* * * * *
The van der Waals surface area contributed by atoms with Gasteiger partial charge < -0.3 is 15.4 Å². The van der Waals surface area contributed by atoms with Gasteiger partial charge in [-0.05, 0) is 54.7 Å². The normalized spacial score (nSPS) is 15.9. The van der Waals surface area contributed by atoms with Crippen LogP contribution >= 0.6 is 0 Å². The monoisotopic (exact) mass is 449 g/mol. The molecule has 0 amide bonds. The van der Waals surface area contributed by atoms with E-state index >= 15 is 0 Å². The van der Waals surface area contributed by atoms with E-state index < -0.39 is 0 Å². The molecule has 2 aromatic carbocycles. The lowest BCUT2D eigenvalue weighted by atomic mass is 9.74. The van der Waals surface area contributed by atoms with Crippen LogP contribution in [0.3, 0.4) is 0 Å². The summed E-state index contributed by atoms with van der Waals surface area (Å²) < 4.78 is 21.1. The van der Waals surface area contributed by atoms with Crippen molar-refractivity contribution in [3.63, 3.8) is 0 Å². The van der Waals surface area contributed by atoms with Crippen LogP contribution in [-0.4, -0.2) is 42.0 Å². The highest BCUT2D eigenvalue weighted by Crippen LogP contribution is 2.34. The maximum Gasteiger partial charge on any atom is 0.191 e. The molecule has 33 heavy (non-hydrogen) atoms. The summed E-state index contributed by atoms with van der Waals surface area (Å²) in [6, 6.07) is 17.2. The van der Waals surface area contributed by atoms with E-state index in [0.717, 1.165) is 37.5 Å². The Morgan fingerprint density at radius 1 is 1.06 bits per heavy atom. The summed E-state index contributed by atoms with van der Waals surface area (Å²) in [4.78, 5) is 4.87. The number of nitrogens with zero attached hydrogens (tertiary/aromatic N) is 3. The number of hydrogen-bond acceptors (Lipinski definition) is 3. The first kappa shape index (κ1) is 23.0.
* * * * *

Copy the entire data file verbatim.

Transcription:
The van der Waals surface area contributed by atoms with Gasteiger partial charge < -0.3 is 15.4 Å². The van der Waals surface area contributed by atoms with Gasteiger partial charge in [-0.05, 0) is 54.7 Å². The normalized spacial score (nSPS) is 15.9. The van der Waals surface area contributed by atoms with Crippen LogP contribution >= 0.6 is 0 Å². The monoisotopic (exact) mass is 449 g/mol. The molecule has 0 amide bonds. The van der Waals surface area contributed by atoms with E-state index >= 15 is 0 Å². The van der Waals surface area contributed by atoms with E-state index < -0.39 is 0 Å². The molecule has 2 aromatic carbocycles. The lowest BCUT2D eigenvalue weighted by atomic mass is 9.74. The van der Waals surface area contributed by atoms with Crippen LogP contribution in [0.3, 0.4) is 0 Å². The summed E-state index contributed by atoms with van der Waals surface area (Å²) < 4.78 is 21.1. The van der Waals surface area contributed by atoms with Crippen molar-refractivity contribution in [3.63, 3.8) is 0 Å². The van der Waals surface area contributed by atoms with Crippen LogP contribution in [-0.4, -0.2) is 42.0 Å². The highest BCUT2D eigenvalue weighted by Crippen LogP contribution is 2.34. The maximum Gasteiger partial charge on any atom is 0.191 e. The molecule has 33 heavy (non-hydrogen) atoms. The summed E-state index contributed by atoms with van der Waals surface area (Å²) in [6, 6.07) is 17.2. The van der Waals surface area contributed by atoms with E-state index in [0.717, 1.165) is 37.5 Å². The Morgan fingerprint density at radius 1 is 1.06 bits per heavy atom. The summed E-state index contributed by atoms with van der Waals surface area (Å²) in [4.78, 5) is 4.87. The number of nitrogens with zero attached hydrogens (tertiary/aromatic N) is 3. The number of hydrogen-bond acceptors (Lipinski definition) is 3. The first kappa shape index (κ1) is 23.0.